• Table TXN_TEMP is left ready for next load cycle

www.SageLogix.com


Exchange partition4

Exchange Partition

Composite-partitioned

table TXN

5. EXCHANGE PARTITION

2. Bulk

Loads

3. Analyze

Hash-partitioned

table TXN_TEMP

4. Index

Creates

22-Feb

2004

23-Feb

2004

24-Feb

2004

(empty)

25-Feb

2004

www.SageLogix.com


Exchange partition5

It is a good idea to encapsulate this logic inside PL/SQL packaged- or stored-procedures:

SQL> execute exchpart.prepare(‘TXN_FACT’,’TMP_’, -

2 ’25-FEB-2004’,’27-FEB-2004’);

SQL> alter session enable parallel dml;

SQL> insert /*+ append nologging parallel(n,4) */

2 into tmp_txn_fact n

3 select /*+ full(x) parallel(x,4) */ *

4 from stage_txn_fact x

5 where load_date >= ‘25-FEB-2004’

6 and load_date < ‘28-FEB-2004’;

SQL> commit;

SQL> execute exchpart.finish(‘TXN_FACT’,’TMP_’);

DDL for “exchpart.sql” posted at http://www.EvDBT.com/tools.htm

Exchange Partition

www.SageLogix.com


Exchange partition6

Exchange Partition

It is wise to encapsulate this partition-exchange functionality in a PL/SQL package- or stored-procedure

Along with the related functionality to:

Gather CBO statistics on the table

Build indexes (in the proper related tablespaces with the proper parameters)

Also, the use of stored procedures to encapsulate this logic is crucial for security

You do NOT want to grant anybody the ability to ALTER TABLE or CREATE TABLE

You do NOT want anybody connecting as the table owner schema!

Stored procedures, once created, can be granted

www.SageLogix.com


Publishing loaded data

Publishing Loaded Data

Coordinating the final EXCHANGE PARTITION operation permits all of the newly-loaded data to appear to the end-users simultaneously

Publishing data

If newly-loaded data is becoming visible to users gradually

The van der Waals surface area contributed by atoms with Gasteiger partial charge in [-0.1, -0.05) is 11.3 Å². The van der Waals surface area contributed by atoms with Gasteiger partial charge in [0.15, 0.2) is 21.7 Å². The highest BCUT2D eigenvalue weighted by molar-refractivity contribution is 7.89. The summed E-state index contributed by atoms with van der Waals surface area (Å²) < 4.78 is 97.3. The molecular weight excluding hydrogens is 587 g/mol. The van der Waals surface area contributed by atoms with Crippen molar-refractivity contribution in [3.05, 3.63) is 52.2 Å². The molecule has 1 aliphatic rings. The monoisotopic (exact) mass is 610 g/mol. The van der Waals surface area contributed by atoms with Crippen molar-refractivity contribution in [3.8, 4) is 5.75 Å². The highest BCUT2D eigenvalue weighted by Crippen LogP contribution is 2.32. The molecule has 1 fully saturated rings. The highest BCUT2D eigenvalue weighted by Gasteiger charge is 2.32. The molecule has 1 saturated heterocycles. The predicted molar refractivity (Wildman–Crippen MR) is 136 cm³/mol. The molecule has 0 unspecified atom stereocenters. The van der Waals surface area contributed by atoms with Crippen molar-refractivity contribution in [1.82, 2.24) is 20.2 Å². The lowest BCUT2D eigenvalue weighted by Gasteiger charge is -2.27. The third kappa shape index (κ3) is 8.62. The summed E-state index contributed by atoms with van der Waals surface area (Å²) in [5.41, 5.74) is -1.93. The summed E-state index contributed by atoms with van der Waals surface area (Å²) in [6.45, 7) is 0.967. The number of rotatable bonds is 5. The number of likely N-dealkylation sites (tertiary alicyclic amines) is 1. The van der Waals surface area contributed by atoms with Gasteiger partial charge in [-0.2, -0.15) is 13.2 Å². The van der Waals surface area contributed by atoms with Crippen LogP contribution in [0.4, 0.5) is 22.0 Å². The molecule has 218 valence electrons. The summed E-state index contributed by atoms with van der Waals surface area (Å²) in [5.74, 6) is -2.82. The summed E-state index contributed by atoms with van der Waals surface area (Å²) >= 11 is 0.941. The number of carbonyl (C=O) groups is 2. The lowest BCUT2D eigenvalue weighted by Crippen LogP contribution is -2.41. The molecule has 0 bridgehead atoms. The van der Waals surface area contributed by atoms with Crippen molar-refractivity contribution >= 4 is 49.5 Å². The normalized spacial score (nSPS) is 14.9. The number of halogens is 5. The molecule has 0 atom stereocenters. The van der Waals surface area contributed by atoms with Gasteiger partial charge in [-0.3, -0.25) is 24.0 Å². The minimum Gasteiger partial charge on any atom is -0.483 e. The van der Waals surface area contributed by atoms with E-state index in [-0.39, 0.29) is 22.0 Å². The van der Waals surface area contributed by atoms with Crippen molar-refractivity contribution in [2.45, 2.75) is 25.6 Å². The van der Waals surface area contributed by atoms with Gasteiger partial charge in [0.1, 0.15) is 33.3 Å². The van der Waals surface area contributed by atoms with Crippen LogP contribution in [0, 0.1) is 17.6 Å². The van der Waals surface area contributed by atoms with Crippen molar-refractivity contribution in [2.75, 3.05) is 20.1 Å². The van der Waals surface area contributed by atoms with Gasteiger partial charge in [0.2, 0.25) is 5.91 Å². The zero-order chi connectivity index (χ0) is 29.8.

Then a “load window” when new queries cannot be started becomes necessary

Exchange Partition load techniques make “load windows” of restricted activity unnecessary

www.SageLogix.com


Star transformations

Star Transformations

  • Why are “star” join-transformations desirable?

    • Typical Oracle “nested loops”, “sort/merge”, or “hash” join methods tend to start the query from a dimension table and join into the fact table using only one index

      • Further “filtering” is performed by joining to other dimensions

      • Very “sequential” and not optimal

    • Star transformations do the following:

      • Using database statistics, identifies the pattern of one large table at the center of a query involving two or more smaller tables

      • Resolves a result set from each of the dimension tables

      • Merges all of the results sets from all of the dimensions

      • Uses powerful BITMAP MERGE operation on fact table

www.SageLogix.com


Star transformations1

Star Transformations

  • Drive query from one of the dimensions

  • Join to the fact from that dimension

  • Filter on the fact by joining to other dimensions

www.SageLogix.com


Star transformations2

Star Transformations

  • Find result set in each dimension

  • Merge results from all dimensions

  • Join to the fact from merged result set, using BITMAP MERGE index scan

www.SageLogix.com


Star transformations3

Star Transformations

  • Enabling “star” join transformations in Oracle

    • Parameter settings:

      • COMPATIBLE = 8.1.0 or higher

      • OPTIMIZER_FEATURES_ENABLE = 8.1.0 or higher

      • STAR_TRANSFORMATION_ENABLED = TEMP_DISABLE

        • The optimizer will consider performing a cost-based query transformation on the star query but will not use temporary tables in the star transformation.

        • Lots of bugs associated with setting to TRUE

      • BITMAP_MERGE_AREA_SIZE = <huge!>

        • Default is 1M. Set to 16M? 32M? 128M? 512M?

      • HASH_JOIN_ENABLED = TRUE

    • Bitmap indexes

      • All fact table foreign-key columns must have bitmap indices

      • (Optional) all dimension table non-key attribute columns should have bitmap indices

      • ALTER TABLE … MINIMIZE RECORDS_PER_BLOCK

www.SageLogix.com


Star transformations4

Star Transformations

  • STAR_TRANSFORMATION_ENABLE = TEMP_DISABLE

    • Setting to TRUE causes star transformation to create then drop a global temporary table to store intermediate results

      • Buggy, nasty plan…

  • ALTER TABLE … MINIMIZE RECORDS_PER_BLOCK

    • Metalink note #103490.1 provides explanation